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Setting clear, meaningful performance goals

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in Leaders & Managers,People Management

Are your people putting their heart into their work? If not, there's a good chance you can improve their productivity and motivation by setting and reinforcing meaningful performance goals. Having good goals in place for your employees can also allow you to be a smart manager and face less stress every day.

Here are some guidelines that can help:

Establish goals in a face-to-face meeting. Work out a set of goals for each person. Remember that most people do best when they're working toward three or four goals, and when they've had a hand in setting the goals themselves.

Be sure the goals are measurable and written down. This makes it easy for people to tell how they're doing. Performance improvement (or the lack of it) becomes obvious, and disagreement about performance assessments virtually disappears. Writing the goals down gives them more importance and formalizes your agreement with each employee.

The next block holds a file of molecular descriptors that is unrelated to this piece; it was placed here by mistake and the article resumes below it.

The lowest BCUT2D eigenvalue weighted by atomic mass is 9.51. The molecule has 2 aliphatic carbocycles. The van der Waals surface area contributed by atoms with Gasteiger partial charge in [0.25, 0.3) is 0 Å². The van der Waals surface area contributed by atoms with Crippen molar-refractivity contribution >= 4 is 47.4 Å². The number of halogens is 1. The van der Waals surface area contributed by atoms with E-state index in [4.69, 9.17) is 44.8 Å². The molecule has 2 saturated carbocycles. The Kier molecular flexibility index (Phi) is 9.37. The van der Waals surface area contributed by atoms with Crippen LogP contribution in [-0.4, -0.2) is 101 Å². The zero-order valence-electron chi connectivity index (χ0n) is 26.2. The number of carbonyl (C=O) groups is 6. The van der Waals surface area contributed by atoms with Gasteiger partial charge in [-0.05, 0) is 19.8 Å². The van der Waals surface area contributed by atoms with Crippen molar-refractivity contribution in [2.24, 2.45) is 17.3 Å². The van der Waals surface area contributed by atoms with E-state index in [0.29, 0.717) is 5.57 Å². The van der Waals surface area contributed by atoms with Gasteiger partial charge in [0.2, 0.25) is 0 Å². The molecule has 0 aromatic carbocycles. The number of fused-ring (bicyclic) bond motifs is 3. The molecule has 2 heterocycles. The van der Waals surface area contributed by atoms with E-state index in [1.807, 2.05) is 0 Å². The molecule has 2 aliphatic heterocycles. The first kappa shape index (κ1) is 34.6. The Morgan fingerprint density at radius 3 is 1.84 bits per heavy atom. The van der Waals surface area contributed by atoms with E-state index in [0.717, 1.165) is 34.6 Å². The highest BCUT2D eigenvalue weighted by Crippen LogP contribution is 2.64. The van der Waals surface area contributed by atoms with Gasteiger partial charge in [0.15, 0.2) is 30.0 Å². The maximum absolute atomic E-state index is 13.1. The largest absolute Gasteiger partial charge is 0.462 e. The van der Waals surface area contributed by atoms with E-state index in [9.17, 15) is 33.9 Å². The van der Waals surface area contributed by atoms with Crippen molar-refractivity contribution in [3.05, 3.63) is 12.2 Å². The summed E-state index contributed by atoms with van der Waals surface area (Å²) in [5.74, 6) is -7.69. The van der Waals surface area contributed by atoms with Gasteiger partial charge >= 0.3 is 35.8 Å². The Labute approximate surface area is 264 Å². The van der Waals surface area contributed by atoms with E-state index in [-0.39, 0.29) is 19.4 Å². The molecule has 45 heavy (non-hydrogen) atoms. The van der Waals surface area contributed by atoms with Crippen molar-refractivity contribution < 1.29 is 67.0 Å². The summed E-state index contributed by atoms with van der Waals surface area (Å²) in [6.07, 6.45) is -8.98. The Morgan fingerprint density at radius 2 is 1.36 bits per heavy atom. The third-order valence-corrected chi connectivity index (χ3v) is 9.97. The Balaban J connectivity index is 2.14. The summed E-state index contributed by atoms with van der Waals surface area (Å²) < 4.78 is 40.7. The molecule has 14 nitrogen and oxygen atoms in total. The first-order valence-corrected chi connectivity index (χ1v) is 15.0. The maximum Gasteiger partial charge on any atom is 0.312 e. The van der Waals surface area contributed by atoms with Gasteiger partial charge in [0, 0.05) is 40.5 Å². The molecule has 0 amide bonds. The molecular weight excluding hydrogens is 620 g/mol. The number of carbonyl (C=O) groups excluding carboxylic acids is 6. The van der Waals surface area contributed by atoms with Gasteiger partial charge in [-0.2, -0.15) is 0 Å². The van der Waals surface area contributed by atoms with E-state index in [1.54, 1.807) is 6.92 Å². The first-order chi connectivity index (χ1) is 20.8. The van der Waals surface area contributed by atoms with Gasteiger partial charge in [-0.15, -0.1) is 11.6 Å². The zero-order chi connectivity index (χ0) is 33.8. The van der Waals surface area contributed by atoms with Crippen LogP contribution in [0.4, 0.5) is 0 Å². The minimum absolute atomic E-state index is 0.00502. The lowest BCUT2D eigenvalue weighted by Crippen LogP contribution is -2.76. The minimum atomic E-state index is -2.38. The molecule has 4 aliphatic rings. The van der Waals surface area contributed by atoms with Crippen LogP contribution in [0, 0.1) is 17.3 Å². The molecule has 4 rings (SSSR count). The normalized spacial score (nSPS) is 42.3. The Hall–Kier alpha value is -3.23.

State the goals in specific terms. Whenever possible, define each goal as a certain quantity of work to be performed to a certain quality standard within a certain time frame. For example, "Within the next three months, Nadia Francis will process 30 claims a day with an error rate of less than 3 percent."

Suit goals to the individual. Some persons work better with "stretch" goals that are set almost out of reach. Others like to play it safe, setting low-level goals and exceeding them. Though each goal should be realistic, neither too high nor too low, it pays to make allowances to your people's personalities and set goals at the end of the range where they function best.

Adjust goals that turn out to be unrealistic. Unattainable goals can be worse than having no goals at all. They can make employees give up or become cynical about your performance management process. If conditions change and priorities must be rearranged, or if people over- or underestimate their ability, renegotiate the goals you've set.

Bottom-Line Idea 

When you suspect a productive person is looking for a new job, it's a good idea to spend more time than usual talking with her. Make clear your appreciation for past contributions, of course, but also offer the information and guidance she needs to perform closer to her full potential. If you feel it's appropriate, you can specifically ask if there's a work-related problem you can help remedy.

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